Whether you are a leader of many or leader as an expert, every leader is keen to be strong. Leaders want to be able to show up and act as a strong leader all the time in any context. Many factors including the environment, personal energy levels, clarity of communication, knowing the wider context and what is going on outside work all affect strength in leaders.

Try these approaches to build and maintain your strength as a leader.

Manage yourself so you are fit for purpose.

If the pressure of being a strong leader has put you in to fight-flight-freeze mode first give yourself permission to calm yourself so you can gather your thoughts and be in the best place to take action. Using a simple centering technique to calm your brain can help to show your brain that you are not in danger. An inconspicuous method that I teach clients is to notice their feet and breathing patterns. Asking them to feel their feet in their shoes. This can be done whether sitting or standing so goes unnoticed. Then reminding them to exhale fully and inhale again. Breathe. Followed with thinking about what next. For the stronger amongst you, you can also start meetings with your teams with this technique. Most people arrive at meetings in a rush. To aid calm ask everyone to breath in for the count of 4, hold for the count of 4, breath out for the count of 4 and hold for a count of 4. Repeat. My favourite is getting outside (smokers make the time) ideally for a short walk in nature. Walking meetings are a great opportunity to think and add calmness to the conversation.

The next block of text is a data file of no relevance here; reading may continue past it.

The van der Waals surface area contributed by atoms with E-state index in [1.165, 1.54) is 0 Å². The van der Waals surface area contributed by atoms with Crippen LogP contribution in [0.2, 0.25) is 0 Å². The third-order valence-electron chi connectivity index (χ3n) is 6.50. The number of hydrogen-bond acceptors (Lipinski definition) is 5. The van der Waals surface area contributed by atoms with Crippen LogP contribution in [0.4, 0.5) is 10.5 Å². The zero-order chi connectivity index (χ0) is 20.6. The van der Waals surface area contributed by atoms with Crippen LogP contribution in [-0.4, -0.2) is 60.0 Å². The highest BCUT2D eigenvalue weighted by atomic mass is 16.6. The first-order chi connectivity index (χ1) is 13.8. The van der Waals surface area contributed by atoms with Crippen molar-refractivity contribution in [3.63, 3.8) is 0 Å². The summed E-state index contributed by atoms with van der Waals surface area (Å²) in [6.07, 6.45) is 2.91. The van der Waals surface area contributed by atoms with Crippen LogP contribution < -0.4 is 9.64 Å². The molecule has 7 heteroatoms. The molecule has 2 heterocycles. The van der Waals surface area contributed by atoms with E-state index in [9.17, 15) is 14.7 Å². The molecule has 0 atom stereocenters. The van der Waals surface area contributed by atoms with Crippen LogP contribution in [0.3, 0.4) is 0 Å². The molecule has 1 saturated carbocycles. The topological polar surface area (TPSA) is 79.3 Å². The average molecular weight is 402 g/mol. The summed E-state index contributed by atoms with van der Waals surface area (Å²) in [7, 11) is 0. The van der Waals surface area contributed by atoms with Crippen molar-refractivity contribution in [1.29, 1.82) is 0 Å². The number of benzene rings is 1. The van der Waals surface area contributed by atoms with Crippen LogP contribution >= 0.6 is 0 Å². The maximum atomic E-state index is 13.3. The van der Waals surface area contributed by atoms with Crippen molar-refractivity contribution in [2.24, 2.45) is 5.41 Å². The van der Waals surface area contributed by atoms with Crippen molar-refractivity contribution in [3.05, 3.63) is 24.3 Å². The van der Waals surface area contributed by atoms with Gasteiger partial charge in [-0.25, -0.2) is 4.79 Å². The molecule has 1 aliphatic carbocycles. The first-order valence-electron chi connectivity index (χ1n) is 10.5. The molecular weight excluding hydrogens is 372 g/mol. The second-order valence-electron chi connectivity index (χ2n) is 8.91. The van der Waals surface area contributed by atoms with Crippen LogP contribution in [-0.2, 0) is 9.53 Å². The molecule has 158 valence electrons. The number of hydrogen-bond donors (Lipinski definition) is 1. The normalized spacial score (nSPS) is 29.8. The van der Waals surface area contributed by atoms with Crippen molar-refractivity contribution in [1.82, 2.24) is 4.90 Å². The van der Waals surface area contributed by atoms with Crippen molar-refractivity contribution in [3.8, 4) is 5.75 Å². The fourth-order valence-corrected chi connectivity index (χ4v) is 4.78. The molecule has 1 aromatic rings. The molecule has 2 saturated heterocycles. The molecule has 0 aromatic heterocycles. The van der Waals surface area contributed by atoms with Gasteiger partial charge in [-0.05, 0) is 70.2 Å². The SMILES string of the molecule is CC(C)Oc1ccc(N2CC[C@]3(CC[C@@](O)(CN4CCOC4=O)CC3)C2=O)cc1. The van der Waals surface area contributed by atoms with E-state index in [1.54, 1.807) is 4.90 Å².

Clarify what you mean.

Knowing that you and your team are working from the same page can enhance strength. One leader I worked with had no interest in the translating. He continued to use statements like “We need to raise the bar” ” Doing what we have always done wont get us to where we need to be”. Things didn’t feel like they were changing, and frustration set in. The team had heard the request but there was no equal understanding as to what ‘raining the bar’ meant to the leader, each individual and as a collective team. I coached the team to come up with methods of making sure they were on the right track. They came up with the ” I understand X, I/we have done Y. I have the opportunities with Z. I would like to discuss next steps” Although the leader’s natural preference is to think from a big picture perspective, he has learnt to listen to and work through some of the detail. Regularly staying closer to relevant detail has meant greater clarity and management of expectations. It has also allowed the team to share more ambitious solutions. On another occasion when a leader drifted, the team had permission to ask for clarity. Is this a blue-sky thinking moment or should we clarify the needs of today? Fundamentally the leader and the team feel stronger. It has given confidence all round and builds trust that the ‘relevant’ progress is being made.

Gauge whether you are gaining traction. 

Everyone likes to feel they are making a difference. Everyone likes to understand what value they are bringing. We know companies like Amazon give direct weekly feedback to their direct reports. Whilst coaching emerging leaders they have shared different approaches including holding yourself account, gaining feedback internally and externally, getting recommendations from clients, being noticed by people you admire, valued and thanked invested in. A personalised approach that works for you is best. One leader I worked with created open dialogue with her team. Open dialogue was created through focusing what went well for a specific area that they wanted to focus on well in in the moment i.e. after a meeting. This was two way. It created trust with each member of the team.

Know your wider context.